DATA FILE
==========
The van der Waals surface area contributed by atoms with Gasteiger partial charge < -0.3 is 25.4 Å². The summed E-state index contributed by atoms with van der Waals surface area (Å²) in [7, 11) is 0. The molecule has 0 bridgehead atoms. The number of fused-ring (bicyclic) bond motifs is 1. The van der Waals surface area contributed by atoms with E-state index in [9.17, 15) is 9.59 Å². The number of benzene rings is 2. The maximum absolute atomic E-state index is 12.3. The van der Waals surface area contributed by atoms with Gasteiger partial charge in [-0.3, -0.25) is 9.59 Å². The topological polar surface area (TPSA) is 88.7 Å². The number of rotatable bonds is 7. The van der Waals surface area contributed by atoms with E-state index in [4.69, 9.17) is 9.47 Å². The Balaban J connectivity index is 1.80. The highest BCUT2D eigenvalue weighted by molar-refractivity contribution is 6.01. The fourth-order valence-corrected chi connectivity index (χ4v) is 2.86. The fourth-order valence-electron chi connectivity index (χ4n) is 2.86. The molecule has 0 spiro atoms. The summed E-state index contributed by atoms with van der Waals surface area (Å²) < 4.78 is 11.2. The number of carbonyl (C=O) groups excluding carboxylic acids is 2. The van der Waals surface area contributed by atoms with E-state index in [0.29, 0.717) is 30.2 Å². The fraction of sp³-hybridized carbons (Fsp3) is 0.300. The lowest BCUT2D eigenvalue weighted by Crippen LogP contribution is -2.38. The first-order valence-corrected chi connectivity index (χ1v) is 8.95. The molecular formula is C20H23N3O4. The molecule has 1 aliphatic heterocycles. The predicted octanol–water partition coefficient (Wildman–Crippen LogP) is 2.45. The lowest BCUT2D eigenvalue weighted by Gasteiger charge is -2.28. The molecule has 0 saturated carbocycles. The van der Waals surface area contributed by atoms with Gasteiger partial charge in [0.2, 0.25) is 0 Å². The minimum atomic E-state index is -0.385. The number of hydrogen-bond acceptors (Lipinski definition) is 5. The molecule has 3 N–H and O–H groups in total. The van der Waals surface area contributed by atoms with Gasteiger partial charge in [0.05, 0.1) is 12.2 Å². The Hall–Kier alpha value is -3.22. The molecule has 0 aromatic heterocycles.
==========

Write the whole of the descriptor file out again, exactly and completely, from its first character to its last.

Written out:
The van der Waals surface area contributed by atoms with Gasteiger partial charge < -0.3 is 25.4 Å². The summed E-state index contributed by atoms with van der Waals surface area (Å²) in [7, 11) is 0. The molecule has 0 bridgehead atoms. The number of fused-ring (bicyclic) bond motifs is 1. The van der Waals surface area contributed by atoms with E-state index in [9.17, 15) is 9.59 Å². The number of benzene rings is 2. The maximum absolute atomic E-state index is 12.3. The van der Waals surface area contributed by atoms with Gasteiger partial charge in [-0.3, -0.25) is 9.59 Å². The topological polar surface area (TPSA) is 88.7 Å². The number of rotatable bonds is 7. The van der Waals surface area contributed by atoms with E-state index in [4.69, 9.17) is 9.47 Å². The Balaban J connectivity index is 1.80. The highest BCUT2D eigenvalue weighted by molar-refractivity contribution is 6.01. The fourth-order valence-corrected chi connectivity index (χ4v) is 2.86. The fourth-order valence-electron chi connectivity index (χ4n) is 2.86. The molecule has 0 spiro atoms. The summed E-state index contributed by atoms with van der Waals surface area (Å²) < 4.78 is 11.2. The number of carbonyl (C=O) groups excluding carboxylic acids is 2. The van der Waals surface area contributed by atoms with E-state index in [0.29, 0.717) is 30.2 Å². The fraction of sp³-hybridized carbons (Fsp3) is 0.300. The lowest BCUT2D eigenvalue weighted by Crippen LogP contribution is -2.38. The first-order valence-corrected chi connectivity index (χ1v) is 8.95. The molecular formula is C20H23N3O4. The molecule has 1 aliphatic heterocycles. The predicted octanol–water partition coefficient (Wildman–Crippen LogP) is 2.45. The lowest BCUT2D eigenvalue weighted by Gasteiger charge is -2.28. The molecule has 0 saturated carbocycles. The van der Waals surface area contributed by atoms with Gasteiger partial charge in [0.2, 0.25) is 0 Å². The minimum atomic E-state index is -0.385. The number of hydrogen-bond acceptors (Lipinski definition) is 5. The molecule has 3 N–H and O–H groups in total. The van der Waals surface area contributed by atoms with Gasteiger partial charge in [0.05, 0.1) is 12.2 Å². The Hall–Kier alpha value is -3.22. The molecule has 0 aromatic heterocycles.